Paper Hanging with the Stauber Sisters

The Stauber SistersLos Angeles
February 12, 1927

The sad story of Blanche and Grace Stauber was revealed today when the sisters, ages 44 and 51, respectively, landed in the poky after a trip to Judge Baird’s court. It seems the college-educated spinsters fell on financially hard times after they moved to California in 1910 from their native Kansas. After their pleas to friends and family for monetary assistance went unheeded, Grace started forging checks. She did her best to keep knowledge of her wrongdoing from younger sister-they were daughters of a Methodist minister after all. But when Blanche inevitably discovered her sister’s malfeasance, she made a pragmatic decision: they would “join forces in an effort to keep themselves above poverty” and, above all, avoid being separated from one another.

It worked like this. Blanche and Grace would move into a small town somewhere in southern California. They’d rent a house, and Blanche would write a check in the amount of $300 to $600 (roughly $3,600 to $7,200 in today’s currency), drawn on a bank in another city. Grace would take the check to a bank in their new town, where she would open both savings and checking accounts, depositing half the check in each. Thus funded, the sisters went on a shopping spree, buying merchandise and often receiving change on their purchases. They’d be gone before the bank opened the following day.

Over the years, Blanche and Grace Stauber passed worthless checks to the total tune of about $25,000 (almost $300,000 today) in twenty-five different towns. The sisters “prayed frequently” for the success of their nefarious operations, prayers that appear to have been granted as they eventually opened a store in Palms to dispose of their hot items.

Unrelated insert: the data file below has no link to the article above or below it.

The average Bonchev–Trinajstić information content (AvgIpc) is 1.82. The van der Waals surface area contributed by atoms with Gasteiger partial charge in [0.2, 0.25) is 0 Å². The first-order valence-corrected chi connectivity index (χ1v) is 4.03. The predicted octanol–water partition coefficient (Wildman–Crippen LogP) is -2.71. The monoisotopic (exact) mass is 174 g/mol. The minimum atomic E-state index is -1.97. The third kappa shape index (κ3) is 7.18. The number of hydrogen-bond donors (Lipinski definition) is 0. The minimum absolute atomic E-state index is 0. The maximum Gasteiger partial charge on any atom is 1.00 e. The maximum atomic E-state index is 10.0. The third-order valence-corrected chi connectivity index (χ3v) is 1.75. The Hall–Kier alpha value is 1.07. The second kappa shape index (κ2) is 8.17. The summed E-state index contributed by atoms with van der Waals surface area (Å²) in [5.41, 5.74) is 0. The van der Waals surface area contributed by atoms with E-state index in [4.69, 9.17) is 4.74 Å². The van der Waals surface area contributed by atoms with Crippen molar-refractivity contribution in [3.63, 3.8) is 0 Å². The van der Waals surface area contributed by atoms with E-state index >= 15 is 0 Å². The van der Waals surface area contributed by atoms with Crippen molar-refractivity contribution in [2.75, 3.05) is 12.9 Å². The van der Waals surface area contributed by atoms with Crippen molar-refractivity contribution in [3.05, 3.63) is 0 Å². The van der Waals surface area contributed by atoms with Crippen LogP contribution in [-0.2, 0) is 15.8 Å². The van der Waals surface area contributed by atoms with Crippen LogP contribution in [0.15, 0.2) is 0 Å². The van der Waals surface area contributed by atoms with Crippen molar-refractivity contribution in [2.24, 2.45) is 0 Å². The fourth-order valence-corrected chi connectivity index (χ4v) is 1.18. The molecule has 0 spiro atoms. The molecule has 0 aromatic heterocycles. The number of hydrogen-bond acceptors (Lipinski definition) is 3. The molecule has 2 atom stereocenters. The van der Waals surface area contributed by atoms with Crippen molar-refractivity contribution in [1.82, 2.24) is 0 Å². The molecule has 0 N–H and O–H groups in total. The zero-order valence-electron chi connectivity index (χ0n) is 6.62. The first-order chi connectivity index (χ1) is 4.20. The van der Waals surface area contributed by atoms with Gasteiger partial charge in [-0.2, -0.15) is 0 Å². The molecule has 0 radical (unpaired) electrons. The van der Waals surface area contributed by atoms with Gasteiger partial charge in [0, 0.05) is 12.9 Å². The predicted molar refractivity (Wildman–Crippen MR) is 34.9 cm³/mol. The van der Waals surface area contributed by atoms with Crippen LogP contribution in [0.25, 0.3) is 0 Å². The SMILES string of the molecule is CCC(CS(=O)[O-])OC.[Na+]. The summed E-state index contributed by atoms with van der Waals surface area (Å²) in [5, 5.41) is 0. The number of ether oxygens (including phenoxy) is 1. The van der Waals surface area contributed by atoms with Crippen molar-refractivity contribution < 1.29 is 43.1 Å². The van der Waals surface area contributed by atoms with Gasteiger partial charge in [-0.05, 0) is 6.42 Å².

Judge Baird remanded the “elderly” sisters to General Hospital, where it was determined they were sane, though lacking in “moral appreciation.” Blanche and Grace faced possible sentences of from two to twenty-eight years in San Quentin, but it was said their greatest fear remained being separated.

Update: Blanche and Grace Stauber were each sentenced to serve one year in County Jail for forgery and issuing checks without sufficient funds. They were also sentenced to five years’ probation on a separate forgery charge. The sisters didn’t go quietly: they “told probation officers they felt the church owed them a living” and only started passing paper when it didn’t come through.

Cute Enough to Deserve Them


January 6, 1927
Los Angeles

itsaCRAVINGGladys Nolan, 22, of 5510 Lexington Avenue, had a craving for fine clothes and expensive perfumes.  She needed them.  Yes, there’s a difference between needs and wants.  She NEEDED them.  

Gladys was no klepto.  She paid for the items, and not with money from the handbag of some white-glove spinster she’d clobbered and left twitching in her death throes down a urine-soaked alley.  Gladys paid for these things with all the nicety befitting a girl of refinement, trouble being, she paid for the lovely things with forged checks.